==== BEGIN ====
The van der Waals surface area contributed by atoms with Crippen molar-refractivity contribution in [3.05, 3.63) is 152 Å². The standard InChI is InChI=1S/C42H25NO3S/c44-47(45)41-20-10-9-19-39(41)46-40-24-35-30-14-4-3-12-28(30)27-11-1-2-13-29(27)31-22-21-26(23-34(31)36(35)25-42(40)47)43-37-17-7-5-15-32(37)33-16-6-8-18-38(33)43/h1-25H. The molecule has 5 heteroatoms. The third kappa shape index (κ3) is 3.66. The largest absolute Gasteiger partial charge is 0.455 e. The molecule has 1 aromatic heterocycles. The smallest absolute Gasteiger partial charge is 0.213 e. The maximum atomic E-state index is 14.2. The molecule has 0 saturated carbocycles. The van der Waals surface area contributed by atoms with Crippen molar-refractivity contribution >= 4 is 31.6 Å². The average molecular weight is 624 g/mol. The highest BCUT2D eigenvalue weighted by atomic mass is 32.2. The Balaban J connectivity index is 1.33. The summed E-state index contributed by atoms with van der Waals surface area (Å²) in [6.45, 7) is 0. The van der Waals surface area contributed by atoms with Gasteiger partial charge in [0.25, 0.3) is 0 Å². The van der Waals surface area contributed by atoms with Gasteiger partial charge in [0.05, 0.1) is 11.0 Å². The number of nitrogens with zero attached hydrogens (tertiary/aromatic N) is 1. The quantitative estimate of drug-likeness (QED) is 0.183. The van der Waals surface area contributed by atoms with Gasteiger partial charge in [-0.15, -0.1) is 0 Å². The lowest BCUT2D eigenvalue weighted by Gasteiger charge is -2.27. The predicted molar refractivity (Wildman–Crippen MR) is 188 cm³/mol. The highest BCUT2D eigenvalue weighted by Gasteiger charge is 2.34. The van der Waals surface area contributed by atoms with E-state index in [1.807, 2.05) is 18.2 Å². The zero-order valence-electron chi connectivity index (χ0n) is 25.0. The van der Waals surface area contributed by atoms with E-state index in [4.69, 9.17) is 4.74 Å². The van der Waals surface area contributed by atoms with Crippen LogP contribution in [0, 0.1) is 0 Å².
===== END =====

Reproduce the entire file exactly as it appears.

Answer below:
The van der Waals surface area contributed by atoms with Crippen molar-refractivity contribution in [3.05, 3.63) is 152 Å². The standard InChI is InChI=1S/C42H25NO3S/c44-47(45)41-20-10-9-19-39(41)46-40-24-35-30-14-4-3-12-28(30)27-11-1-2-13-29(27)31-22-21-26(23-34(31)36(35)25-42(40)47)43-37-17-7-5-15-32(37)33-16-6-8-18-38(33)43/h1-25H. The molecule has 5 heteroatoms. The third kappa shape index (κ3) is 3.66. The largest absolute Gasteiger partial charge is 0.455 e. The molecule has 1 aromatic heterocycles. The smallest absolute Gasteiger partial charge is 0.213 e. The maximum atomic E-state index is 14.2. The molecule has 0 saturated carbocycles. The van der Waals surface area contributed by atoms with Crippen molar-refractivity contribution >= 4 is 31.6 Å². The average molecular weight is 624 g/mol. The highest BCUT2D eigenvalue weighted by atomic mass is 32.2. The Balaban J connectivity index is 1.33. The summed E-state index contributed by atoms with van der Waals surface area (Å²) in [6.45, 7) is 0. The van der Waals surface area contributed by atoms with Gasteiger partial charge in [0.25, 0.3) is 0 Å². The van der Waals surface area contributed by atoms with Gasteiger partial charge in [0.05, 0.1) is 11.0 Å². The number of nitrogens with zero attached hydrogens (tertiary/aromatic N) is 1. The quantitative estimate of drug-likeness (QED) is 0.183. The van der Waals surface area contributed by atoms with Gasteiger partial charge in [-0.15, -0.1) is 0 Å². The lowest BCUT2D eigenvalue weighted by Gasteiger charge is -2.27. The predicted molar refractivity (Wildman–Crippen MR) is 188 cm³/mol. The highest BCUT2D eigenvalue weighted by Gasteiger charge is 2.34. The van der Waals surface area contributed by atoms with E-state index in [1.807, 2.05) is 18.2 Å². The zero-order valence-electron chi connectivity index (χ0n) is 25.0. The van der Waals surface area contributed by atoms with E-state index in [4.69, 9.17) is 4.74 Å². The van der Waals surface area contributed by atoms with Crippen LogP contribution in [0, 0.1) is 0 Å².